Friday, 26 September 2014

Tarta de Santiago/Spanish Almond Cake

Growing up, I often came across the widely held Indian belief that a daily diet of a few raw almonds in the early hours of the day is good for the brain. Somehow, my parents never bought into that idea.

We weren't all that fond of raw almonds in any case. In the dry fruit trays that we received as Diwali gifts every year, almonds weren't the first to disappear. I chose the walnuts first, even though they were (literally) hard nuts to crack, followed by pistachios and cashew nuts. Almonds often survived till the very end, long after the sounds of Diwali firecrackers had receded into silence. Despite being deprived of the brain enhancing properties of almonds, I think I managed just fine. There remains, however, the question of how much better my grey cells might have turned out with the aid of a daily diet of almonds.

Mine is a cashew loving family. This may have something to do with the fact that my father's childhood home in Kerala was surrounded by cashew nut trees, so that roasting cashews over the raw flame of a homemade fire in the backyard for an occasional snack was no big deal. We could hardly carry on this adventurous family snacking tradition in the Delhi flat in which my brother and I grew up. Still, my father ensured that cashew nuts made regular appearances in our grocery bags. As for me, I grabbed every opportunity to get my hands on kaju burfi, which remains one of my favorite Indian sweets.

But there is one form in which I have always enjoyed almonds - marzipan. As a child, I was enchanted by the imitation fruits and vegetables that marzipan is often shaped into. Of the many edible things that make me go weak in the knees, marzipan continues to rank high. And so, the idea of making an almond based dessert has been floating around in my head for some time now.    

A happy confluence of events led me to this recipe for Tarta de Santiago, a rustic almond cake from Spain. Having recently acquired some fine baking equipment, I was itching to bake. Around the same time, a friend introduced me to her favourite fruit tart at a neighborhood cafe, the nicest bit of which was a delicately sweet ground almond filling. The moment I happened on an event worthy of celebration, I decided to scrounge around for a recipe for almond cake, which is what led me to Tarta de Santiago.

The list of ingredients is reassuringly short - ground almonds, sugar and eggs with a touch of orange and lemon zest and a tinge of almond extract. It sounded almost too simple. For a while, I fiddled with the idea of using a glaze or icing to make up for the simplicity of this cake. Eventually, I decided not to.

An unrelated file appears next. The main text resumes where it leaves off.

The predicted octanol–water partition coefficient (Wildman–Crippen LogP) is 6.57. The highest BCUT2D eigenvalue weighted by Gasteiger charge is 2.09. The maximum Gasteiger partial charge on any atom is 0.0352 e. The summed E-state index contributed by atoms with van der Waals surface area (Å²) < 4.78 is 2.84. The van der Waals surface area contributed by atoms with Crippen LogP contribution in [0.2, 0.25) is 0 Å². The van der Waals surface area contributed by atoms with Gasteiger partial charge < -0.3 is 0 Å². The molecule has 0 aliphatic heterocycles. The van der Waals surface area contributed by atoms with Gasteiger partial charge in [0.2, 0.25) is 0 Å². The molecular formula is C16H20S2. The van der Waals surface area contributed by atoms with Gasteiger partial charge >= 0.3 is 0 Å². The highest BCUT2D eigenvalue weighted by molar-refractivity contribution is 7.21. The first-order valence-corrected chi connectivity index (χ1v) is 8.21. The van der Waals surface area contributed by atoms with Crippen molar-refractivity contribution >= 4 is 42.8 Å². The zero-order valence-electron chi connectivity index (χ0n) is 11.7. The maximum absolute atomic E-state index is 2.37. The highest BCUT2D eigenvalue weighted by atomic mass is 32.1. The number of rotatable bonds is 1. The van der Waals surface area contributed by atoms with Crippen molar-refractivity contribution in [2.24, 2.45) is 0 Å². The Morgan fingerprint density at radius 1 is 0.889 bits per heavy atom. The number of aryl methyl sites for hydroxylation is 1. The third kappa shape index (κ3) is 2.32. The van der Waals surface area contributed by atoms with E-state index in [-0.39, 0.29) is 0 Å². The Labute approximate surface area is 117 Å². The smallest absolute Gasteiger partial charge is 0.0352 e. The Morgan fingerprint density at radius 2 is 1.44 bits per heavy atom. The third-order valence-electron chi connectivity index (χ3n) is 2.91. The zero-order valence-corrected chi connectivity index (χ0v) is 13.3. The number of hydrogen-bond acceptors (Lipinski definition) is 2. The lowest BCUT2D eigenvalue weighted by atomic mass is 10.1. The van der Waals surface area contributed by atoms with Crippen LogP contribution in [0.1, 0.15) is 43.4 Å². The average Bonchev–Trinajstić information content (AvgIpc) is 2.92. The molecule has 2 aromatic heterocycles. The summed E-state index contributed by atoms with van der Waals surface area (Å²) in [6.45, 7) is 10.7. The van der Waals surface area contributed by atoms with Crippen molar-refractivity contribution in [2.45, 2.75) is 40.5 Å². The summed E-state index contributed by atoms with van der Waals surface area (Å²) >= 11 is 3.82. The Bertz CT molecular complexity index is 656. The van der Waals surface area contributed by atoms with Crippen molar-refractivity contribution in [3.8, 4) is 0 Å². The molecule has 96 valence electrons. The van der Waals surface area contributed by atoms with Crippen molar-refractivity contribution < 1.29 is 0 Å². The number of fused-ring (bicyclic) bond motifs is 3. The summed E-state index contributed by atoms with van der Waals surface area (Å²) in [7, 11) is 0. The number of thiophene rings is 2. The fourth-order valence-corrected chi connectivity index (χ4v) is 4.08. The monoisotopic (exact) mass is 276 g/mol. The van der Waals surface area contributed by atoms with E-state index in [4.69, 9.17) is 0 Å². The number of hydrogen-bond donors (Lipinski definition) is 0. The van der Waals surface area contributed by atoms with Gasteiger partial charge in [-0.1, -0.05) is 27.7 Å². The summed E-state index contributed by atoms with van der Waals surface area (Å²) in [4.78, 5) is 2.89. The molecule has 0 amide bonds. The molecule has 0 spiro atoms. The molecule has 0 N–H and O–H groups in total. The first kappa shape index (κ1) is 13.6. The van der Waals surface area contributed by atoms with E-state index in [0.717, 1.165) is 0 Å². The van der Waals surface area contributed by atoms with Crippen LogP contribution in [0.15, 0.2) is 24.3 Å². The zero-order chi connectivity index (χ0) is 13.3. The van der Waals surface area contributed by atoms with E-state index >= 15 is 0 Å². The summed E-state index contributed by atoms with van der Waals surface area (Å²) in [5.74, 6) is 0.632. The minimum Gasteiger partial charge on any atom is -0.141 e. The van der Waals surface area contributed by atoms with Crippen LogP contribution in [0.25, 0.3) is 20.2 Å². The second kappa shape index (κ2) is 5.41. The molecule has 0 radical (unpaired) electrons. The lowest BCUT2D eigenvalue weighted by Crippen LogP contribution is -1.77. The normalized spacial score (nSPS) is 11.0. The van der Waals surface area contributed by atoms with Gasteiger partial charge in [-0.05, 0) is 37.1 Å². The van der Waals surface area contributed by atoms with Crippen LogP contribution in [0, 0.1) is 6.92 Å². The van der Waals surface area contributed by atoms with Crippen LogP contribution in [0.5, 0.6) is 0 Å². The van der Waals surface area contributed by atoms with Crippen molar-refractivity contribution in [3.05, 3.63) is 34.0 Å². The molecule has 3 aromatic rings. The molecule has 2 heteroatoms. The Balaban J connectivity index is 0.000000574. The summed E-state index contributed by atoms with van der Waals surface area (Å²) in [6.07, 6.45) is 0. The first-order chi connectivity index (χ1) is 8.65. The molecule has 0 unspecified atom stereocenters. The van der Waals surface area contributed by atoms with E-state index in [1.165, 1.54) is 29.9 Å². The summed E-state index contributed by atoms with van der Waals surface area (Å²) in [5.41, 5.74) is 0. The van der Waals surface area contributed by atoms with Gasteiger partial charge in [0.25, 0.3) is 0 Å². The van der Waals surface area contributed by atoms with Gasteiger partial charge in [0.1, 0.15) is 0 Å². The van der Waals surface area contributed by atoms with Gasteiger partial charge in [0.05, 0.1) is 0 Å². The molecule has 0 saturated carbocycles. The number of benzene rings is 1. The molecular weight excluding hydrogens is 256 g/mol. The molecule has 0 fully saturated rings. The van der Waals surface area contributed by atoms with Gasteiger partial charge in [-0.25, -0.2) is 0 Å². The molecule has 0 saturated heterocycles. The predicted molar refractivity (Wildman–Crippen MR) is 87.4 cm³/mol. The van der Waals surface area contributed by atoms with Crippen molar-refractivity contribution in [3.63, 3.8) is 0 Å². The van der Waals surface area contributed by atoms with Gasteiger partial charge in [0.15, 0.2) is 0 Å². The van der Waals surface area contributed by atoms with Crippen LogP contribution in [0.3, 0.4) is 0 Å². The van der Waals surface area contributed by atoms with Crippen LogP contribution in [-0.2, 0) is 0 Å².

One of the things that I have learnt from my mother is that with make-up, as with most things, less is more. I ended up simply dusting the top of the cake with powdered sugar, as the original recipe suggested.

This is a an elegant cake with a gentle citrusy note from the orange and lemon zest combined with the nutty flavour of ground almonds - best to let those flavours speak for themselves, even if softly.
Tarta de Santiago (Spanish almond cake)
Recipe reproduced from this link

1/2 pound (1 3/4 cups) blanched whole almonds
6 large eggs, separated
1 1/4 cups superfine sugar
Grated zest of 1 orange
Grated zest of 1 lemon
4 drops almond extract
Confectioners’ sugar for dusting

Finely grind the almonds in a food processor.

With an electric mixer, beat the egg yolks with the sugar to a smooth pale cream. Beat in the zests and almond extract. Add the ground almonds and mix very well.

With clean beaters, beat the egg whites in a large bowl until stiff peaks form. Fold them into the egg and almond mixture (the mixture is thick, so that you will need to turn it over quite a bit into the egg whites).

Grease an 11-inch springform pan, preferably nonstick, with butter and dust it with flour. Pour in the cake batter, and bake into a preheated 350°F for 40 minutes, or until it feels firm to the touch. Let cool before turning out.

Just before serving, dust the top of the cake with confectioners' sugar. Or, if you like, cut a St. James cross out of paper. Place it in the middle of the cake, and dust the cake with confectioners' sugar, then remove the paper.

Notes: I used a 9-inch pan, and baking time was approximately 50 minutes. As you can see, I didn't bother with St. James' cross. Even without his overt blessings, this cake turned out to be divine.